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If I want to create a winform with dynamic UI controls appearing, what's the best way to do that?

I have a form with a textbox, a button1 to the right of it, a listbox underneath, and a button2 underneath the listbox. Pressing button1 should generate another textbox underneath the first textbox and the listbox/button2 should be shifted down. If anyone's used Adobe Bridge before, the batch rename window is an example of what I'm talking about.

I was thinking of simply adding textboxN.Height to this.Size, then textboxN.Height to each of the controls (except the first textbox) Y position so they all get shifted down by textboxN.Height pixels. But I think there's a better way of doing this. Rather, is Winforms suitable for something like this?

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This is fine, make it happen. –  Hans Passant Oct 14 '11 at 9:53
    
Have you tried using FlowLayoutPanel? –  sallushan Oct 14 '11 at 10:05
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1 Answer

up vote 3 down vote accepted

You -could- just add the height of the TextBox to the form's size, but tbh it would be better to use a constant that dictates the size of the TextBoxes, and then add that.

For moving the listBox/button2, anchor them to the bottom of the form, and they'll automatically stay at the same distance from the bottom of the form.

As for dynamic generation, use a List (or a Stack, depending on what exactly you're doing with it).

partial class Form1 : Form
{
    List<TextBox> textBoxes = new List<TextBox>(); // or stack
    const int textBoxWidth = 200;  // control variables for TextBox placement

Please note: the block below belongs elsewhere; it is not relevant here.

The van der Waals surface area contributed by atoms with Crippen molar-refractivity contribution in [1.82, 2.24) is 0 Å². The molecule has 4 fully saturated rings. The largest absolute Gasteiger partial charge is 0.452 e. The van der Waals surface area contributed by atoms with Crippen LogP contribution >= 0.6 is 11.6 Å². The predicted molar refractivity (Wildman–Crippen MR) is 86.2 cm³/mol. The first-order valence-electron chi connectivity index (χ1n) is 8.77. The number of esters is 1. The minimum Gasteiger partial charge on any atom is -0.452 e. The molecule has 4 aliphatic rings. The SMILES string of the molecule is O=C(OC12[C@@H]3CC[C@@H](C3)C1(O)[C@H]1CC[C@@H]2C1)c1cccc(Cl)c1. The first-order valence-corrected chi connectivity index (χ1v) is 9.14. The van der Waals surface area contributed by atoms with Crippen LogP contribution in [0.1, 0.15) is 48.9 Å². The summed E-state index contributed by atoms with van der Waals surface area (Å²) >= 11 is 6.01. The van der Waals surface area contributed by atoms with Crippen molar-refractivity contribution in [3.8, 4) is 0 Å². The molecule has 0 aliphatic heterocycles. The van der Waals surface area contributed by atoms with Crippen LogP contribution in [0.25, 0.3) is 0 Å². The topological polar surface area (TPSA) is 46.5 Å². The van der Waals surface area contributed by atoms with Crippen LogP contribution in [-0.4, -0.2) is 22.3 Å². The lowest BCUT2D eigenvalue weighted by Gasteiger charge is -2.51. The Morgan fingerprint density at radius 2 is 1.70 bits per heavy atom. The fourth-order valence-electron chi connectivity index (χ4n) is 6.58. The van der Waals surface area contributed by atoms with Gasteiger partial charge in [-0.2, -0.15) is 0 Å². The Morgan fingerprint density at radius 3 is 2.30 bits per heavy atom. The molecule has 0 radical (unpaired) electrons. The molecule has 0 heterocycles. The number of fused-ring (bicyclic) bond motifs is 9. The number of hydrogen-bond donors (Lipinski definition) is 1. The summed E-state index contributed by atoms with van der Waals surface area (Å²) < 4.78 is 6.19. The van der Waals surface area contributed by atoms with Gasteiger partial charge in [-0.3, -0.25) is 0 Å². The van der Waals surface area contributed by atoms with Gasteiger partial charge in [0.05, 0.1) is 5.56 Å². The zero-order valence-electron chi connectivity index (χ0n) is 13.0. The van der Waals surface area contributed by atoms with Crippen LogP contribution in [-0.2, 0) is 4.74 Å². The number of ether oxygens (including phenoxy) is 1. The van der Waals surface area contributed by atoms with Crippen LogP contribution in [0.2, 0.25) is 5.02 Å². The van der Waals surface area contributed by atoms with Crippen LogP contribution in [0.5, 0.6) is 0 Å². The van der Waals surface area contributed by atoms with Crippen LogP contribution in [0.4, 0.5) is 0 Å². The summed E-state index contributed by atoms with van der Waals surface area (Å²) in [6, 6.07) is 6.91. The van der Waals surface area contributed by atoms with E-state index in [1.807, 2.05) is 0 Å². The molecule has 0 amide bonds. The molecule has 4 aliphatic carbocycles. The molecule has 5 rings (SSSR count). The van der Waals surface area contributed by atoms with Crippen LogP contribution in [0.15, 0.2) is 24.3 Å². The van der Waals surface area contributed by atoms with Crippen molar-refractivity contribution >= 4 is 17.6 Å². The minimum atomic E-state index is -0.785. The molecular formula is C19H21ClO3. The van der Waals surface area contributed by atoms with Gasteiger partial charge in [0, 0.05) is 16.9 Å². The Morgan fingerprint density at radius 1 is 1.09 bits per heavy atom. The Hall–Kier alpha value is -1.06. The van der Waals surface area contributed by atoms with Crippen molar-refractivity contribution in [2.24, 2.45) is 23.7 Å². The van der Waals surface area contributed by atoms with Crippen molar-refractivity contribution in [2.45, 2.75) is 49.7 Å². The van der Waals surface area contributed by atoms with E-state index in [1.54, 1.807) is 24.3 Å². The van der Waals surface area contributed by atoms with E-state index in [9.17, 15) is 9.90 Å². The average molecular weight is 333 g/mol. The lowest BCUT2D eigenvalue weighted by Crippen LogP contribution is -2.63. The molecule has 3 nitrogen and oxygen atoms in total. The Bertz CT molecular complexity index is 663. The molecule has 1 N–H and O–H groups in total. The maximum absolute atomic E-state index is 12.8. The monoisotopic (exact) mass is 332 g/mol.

const int textBoxHeight = 50;
    const int textBoxMargin = 5;

    void button1_Click(object sender, EventArgs e)
    {
        this.Height += textBoxHeight + textBoxMargin;
        TextBox tb = new TextBox();

        if (textBoxes.Count == 0)
        {
            tb.Top = textBoxMargin;
        }
        else
        {
            tb.Top = ((textBoxHeight + textBoxMargin) * textBoxes.Count) + textBoxMargin;
        }

        tb.Left = textBoxMargin;
        tb.Height = textBoxHeight;
        tb.Width = textBoxWidth;
        textBoxes.Add(tb);
        this.Controls.Add(tb);
    }
}

That should work. The thing with the method here is pretty much all of the placement customisation can be done with the constant values.

Is it best to do it in WinForms? Well, there's certainly no real reason to not do it in WinForms, this functionality is easy enough to implement. I'm a WPF guy myself but this is still legit.

Edited for logic errors

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This is a pretty simple example, but in general, is WPF easier to create dynamic UI? –  Jack Oct 14 '11 at 17:07
    
@Jack It's easier in the sense that it's more like writing a web page than a form - you get dynamic & relative sizing, grids, lots of layout panels and other useful things. As for Pragmatically making a interface, I haven't tried. All things considered it's worth learning anyway, as it's becoming one of the more dominant UI development technologies. –  Kristian Fenn Oct 17 '11 at 9:19
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